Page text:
A new material has been developed for usage on train tracks as subballast layer and it incorporates rubber shreds from old tires. The mixture is a combination with crushed stone and it has already been applied with great effect in roadside embankments and asphalt mixtures. Its usage in the rail sector, however, is yet to be explored.

UPV technicians have already assessed the new material with tests along a section of the Almoraima-Algeciras ADIF line in Andalusia. Along with offering an outlet for recycling old tires, it has also shown some serious advantages when compared to traditional materials. For example, it provides good insulation for urban environments in close proximity to rail traffic, since it absorbs vibrations from passing trains. Also it offers higher resistance to abrasion and fragmentation of the crushed stone due to the addition of tire rubber in the mix.

Researcher at the university’s Institute of Transport and Territory (ITRAT) Pablo Martínez Fernández has explained: “There are multiple benefits to using this material. On the one side, it contributes to mitigating the vibrations caused by moving trains. But at the same time it opens up a new market for many of our quarries, particularly limestone quarries, as well as for tyre recycling companies. It revitalises both sectors, making better use of the available limestone, not normally fit for use as a sub-ballast because of its low resistance to fragmentation, and the rubber from used tyres”.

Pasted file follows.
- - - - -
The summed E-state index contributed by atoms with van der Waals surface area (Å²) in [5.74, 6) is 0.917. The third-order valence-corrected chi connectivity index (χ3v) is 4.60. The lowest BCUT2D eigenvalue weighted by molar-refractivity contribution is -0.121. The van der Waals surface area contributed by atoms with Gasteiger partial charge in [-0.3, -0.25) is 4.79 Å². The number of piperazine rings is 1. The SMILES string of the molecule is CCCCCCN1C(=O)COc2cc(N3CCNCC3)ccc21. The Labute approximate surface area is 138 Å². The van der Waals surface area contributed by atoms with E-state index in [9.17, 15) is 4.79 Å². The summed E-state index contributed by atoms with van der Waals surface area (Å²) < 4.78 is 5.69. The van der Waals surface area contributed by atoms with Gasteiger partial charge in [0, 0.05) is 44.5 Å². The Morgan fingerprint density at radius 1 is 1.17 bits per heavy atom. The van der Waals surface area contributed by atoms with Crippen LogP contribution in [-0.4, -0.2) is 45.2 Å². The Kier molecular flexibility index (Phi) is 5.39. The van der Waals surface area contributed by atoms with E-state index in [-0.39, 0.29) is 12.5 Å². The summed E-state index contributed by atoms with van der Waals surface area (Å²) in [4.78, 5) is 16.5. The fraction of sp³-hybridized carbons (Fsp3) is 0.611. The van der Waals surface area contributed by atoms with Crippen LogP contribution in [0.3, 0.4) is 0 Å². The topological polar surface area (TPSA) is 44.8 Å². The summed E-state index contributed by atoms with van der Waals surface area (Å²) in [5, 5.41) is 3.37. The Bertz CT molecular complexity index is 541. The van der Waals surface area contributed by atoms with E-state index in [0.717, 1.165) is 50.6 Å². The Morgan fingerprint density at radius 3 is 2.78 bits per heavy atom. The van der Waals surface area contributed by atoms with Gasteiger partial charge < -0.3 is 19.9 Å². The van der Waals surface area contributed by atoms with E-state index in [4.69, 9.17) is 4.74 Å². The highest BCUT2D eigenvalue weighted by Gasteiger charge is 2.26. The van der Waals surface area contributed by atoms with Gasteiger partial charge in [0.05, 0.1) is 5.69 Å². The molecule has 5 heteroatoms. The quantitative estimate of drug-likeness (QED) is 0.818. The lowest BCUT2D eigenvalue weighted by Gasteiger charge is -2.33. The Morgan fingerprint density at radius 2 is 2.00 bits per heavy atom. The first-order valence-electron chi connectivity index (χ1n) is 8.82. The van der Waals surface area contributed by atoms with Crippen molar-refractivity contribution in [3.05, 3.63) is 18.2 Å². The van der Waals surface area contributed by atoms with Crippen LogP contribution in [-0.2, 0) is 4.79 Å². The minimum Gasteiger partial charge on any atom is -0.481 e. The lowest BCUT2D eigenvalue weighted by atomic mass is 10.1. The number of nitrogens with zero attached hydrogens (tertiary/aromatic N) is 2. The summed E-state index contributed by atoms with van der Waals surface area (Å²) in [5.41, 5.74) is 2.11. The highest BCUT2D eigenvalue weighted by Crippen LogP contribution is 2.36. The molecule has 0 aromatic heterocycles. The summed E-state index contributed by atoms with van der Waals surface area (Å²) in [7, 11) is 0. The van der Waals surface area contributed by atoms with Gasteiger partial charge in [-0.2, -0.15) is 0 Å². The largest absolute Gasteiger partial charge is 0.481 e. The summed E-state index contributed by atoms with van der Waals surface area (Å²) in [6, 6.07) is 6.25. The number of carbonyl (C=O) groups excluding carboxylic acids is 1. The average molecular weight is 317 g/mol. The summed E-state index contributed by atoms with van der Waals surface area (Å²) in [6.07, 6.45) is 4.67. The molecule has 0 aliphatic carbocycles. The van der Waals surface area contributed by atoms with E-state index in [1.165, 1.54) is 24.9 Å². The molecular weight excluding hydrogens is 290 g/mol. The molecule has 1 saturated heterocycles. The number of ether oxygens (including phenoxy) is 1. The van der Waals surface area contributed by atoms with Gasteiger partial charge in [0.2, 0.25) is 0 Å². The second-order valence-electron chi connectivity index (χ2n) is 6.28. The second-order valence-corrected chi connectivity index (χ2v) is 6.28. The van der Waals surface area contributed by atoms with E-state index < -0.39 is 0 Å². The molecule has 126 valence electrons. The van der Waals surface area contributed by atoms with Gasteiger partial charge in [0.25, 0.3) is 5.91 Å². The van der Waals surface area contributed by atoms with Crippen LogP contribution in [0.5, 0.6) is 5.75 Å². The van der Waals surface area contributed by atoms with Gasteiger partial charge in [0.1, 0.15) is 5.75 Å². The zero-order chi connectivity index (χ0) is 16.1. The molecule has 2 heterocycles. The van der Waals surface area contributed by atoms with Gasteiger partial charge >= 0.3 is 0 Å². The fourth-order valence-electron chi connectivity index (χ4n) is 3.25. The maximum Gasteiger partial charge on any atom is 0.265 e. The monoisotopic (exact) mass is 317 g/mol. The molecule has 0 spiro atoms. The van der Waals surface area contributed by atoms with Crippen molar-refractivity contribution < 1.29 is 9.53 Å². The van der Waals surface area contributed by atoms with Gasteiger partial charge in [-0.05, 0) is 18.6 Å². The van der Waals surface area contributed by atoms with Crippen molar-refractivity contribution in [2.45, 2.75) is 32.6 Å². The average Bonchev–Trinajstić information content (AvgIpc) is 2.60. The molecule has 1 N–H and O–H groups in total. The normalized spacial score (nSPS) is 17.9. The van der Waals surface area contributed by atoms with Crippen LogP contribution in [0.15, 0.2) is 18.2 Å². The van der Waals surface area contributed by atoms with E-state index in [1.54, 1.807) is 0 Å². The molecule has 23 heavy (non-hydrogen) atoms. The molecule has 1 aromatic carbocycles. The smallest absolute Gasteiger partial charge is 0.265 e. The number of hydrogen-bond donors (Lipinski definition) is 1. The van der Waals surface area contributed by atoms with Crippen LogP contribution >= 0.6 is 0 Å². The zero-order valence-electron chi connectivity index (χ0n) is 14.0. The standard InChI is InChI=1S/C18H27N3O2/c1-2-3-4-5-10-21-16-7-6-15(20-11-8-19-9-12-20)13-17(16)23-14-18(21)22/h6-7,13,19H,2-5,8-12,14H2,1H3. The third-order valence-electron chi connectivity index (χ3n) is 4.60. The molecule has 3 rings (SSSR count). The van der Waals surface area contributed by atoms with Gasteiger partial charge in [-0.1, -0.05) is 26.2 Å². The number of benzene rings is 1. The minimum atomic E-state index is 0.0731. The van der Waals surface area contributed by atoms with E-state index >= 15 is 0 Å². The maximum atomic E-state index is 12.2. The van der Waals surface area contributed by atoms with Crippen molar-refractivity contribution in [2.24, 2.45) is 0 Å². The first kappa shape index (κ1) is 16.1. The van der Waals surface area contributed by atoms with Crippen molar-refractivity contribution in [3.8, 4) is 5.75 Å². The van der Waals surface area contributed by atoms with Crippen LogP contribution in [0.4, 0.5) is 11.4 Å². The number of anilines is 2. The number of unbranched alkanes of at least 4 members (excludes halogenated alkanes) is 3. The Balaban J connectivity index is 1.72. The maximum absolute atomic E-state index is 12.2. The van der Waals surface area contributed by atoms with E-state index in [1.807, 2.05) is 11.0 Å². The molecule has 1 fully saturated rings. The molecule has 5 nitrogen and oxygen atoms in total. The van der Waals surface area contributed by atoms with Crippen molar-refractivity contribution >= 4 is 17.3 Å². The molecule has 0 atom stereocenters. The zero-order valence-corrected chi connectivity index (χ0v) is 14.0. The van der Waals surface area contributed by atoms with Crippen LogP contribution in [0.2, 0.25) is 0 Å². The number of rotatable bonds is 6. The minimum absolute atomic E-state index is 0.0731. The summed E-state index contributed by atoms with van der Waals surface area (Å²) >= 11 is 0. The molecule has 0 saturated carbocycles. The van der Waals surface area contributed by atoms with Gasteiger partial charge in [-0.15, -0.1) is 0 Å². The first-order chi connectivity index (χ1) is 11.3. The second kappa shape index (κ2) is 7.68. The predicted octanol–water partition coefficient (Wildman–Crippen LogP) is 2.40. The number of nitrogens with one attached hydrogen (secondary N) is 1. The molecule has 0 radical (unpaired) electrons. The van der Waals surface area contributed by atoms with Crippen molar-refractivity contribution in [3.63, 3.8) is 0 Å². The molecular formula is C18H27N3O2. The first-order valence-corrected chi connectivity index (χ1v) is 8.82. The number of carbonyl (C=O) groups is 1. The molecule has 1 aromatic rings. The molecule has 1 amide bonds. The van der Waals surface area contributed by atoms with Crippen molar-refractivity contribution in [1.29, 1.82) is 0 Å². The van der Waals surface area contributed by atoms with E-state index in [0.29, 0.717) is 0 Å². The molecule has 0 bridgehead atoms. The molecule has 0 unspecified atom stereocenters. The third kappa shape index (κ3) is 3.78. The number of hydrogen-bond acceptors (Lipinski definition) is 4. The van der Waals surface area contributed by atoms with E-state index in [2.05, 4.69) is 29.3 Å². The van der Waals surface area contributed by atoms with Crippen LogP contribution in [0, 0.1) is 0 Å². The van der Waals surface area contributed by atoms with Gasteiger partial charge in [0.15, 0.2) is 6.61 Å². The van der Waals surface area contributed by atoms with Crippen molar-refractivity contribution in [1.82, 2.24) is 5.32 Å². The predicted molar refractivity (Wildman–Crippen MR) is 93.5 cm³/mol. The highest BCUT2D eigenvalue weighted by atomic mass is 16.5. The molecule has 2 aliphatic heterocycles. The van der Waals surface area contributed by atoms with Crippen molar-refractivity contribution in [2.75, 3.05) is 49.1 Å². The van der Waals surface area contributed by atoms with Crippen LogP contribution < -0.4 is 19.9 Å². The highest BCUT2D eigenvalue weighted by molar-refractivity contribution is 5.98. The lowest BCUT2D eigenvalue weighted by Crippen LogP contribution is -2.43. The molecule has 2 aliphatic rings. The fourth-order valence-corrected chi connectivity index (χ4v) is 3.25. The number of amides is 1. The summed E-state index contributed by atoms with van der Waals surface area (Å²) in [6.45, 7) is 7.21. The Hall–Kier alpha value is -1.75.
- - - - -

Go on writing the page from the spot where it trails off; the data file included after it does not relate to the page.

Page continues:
The team working on this project is currently designing and analyzing the new material with various concentrations of used tires in the mix, searching for the best composition.

“From our laboratories at the Departamento de Ingeniería del Terreno (DIT) we analysed the response of the new material, with different concentrations of used tyre rubber, in order to find the best composition”, said Carlos Hidalgo Signes, from UPV.

One more characteristic of the mixture is that it does not require any binding materials: “We simply mix the crushed stone with the waste rubber, which is what gives it its cushioning effect”, said Hidalgo Signes.

Article and image source: Phys.org